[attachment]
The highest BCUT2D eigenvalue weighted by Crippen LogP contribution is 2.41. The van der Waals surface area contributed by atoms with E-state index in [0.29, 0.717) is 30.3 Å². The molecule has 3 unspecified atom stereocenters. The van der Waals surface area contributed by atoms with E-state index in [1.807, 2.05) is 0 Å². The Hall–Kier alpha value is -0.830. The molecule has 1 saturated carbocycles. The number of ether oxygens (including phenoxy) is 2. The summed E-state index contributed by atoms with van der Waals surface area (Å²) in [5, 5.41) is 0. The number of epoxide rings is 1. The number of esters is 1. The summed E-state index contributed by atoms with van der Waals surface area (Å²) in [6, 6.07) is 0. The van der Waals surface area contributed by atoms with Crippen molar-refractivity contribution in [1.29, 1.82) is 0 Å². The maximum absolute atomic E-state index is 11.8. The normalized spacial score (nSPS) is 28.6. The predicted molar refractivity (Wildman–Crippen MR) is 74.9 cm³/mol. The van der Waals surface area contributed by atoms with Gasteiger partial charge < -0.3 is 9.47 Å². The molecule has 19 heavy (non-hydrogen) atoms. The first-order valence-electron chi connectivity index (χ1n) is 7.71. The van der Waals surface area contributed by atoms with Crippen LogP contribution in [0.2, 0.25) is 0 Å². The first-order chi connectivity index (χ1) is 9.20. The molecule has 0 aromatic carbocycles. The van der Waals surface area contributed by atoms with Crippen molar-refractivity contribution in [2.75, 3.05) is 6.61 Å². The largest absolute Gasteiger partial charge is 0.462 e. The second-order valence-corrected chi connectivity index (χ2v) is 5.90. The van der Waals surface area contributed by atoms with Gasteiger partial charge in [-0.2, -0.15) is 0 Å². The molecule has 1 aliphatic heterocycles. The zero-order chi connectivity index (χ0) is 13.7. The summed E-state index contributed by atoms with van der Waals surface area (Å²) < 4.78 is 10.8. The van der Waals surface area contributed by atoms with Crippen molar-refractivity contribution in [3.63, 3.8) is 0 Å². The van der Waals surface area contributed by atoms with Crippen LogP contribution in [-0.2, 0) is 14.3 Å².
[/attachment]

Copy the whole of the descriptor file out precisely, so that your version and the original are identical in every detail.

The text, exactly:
The highest BCUT2D eigenvalue weighted by Crippen LogP contribution is 2.41. The van der Waals surface area contributed by atoms with E-state index in [0.29, 0.717) is 30.3 Å². The molecule has 3 unspecified atom stereocenters. The van der Waals surface area contributed by atoms with E-state index in [1.807, 2.05) is 0 Å². The Hall–Kier alpha value is -0.830. The molecule has 1 saturated carbocycles. The number of ether oxygens (including phenoxy) is 2. The summed E-state index contributed by atoms with van der Waals surface area (Å²) in [5, 5.41) is 0. The number of epoxide rings is 1. The number of esters is 1. The summed E-state index contributed by atoms with van der Waals surface area (Å²) in [6, 6.07) is 0. The van der Waals surface area contributed by atoms with Crippen molar-refractivity contribution in [1.29, 1.82) is 0 Å². The maximum absolute atomic E-state index is 11.8. The normalized spacial score (nSPS) is 28.6. The predicted molar refractivity (Wildman–Crippen MR) is 74.9 cm³/mol. The van der Waals surface area contributed by atoms with Gasteiger partial charge < -0.3 is 9.47 Å². The molecule has 19 heavy (non-hydrogen) atoms. The first-order valence-electron chi connectivity index (χ1n) is 7.71. The van der Waals surface area contributed by atoms with Crippen LogP contribution in [0.2, 0.25) is 0 Å². The first-order chi connectivity index (χ1) is 9.20. The molecule has 0 aromatic carbocycles. The van der Waals surface area contributed by atoms with Crippen molar-refractivity contribution in [2.75, 3.05) is 6.61 Å². The largest absolute Gasteiger partial charge is 0.462 e. The second-order valence-corrected chi connectivity index (χ2v) is 5.90. The van der Waals surface area contributed by atoms with Gasteiger partial charge in [-0.2, -0.15) is 0 Å². The molecule has 1 aliphatic heterocycles. The zero-order chi connectivity index (χ0) is 13.7. The summed E-state index contributed by atoms with van der Waals surface area (Å²) < 4.78 is 10.8. The van der Waals surface area contributed by atoms with Crippen molar-refractivity contribution in [3.63, 3.8) is 0 Å². The van der Waals surface area contributed by atoms with Crippen LogP contribution in [-0.2, 0) is 14.3 Å².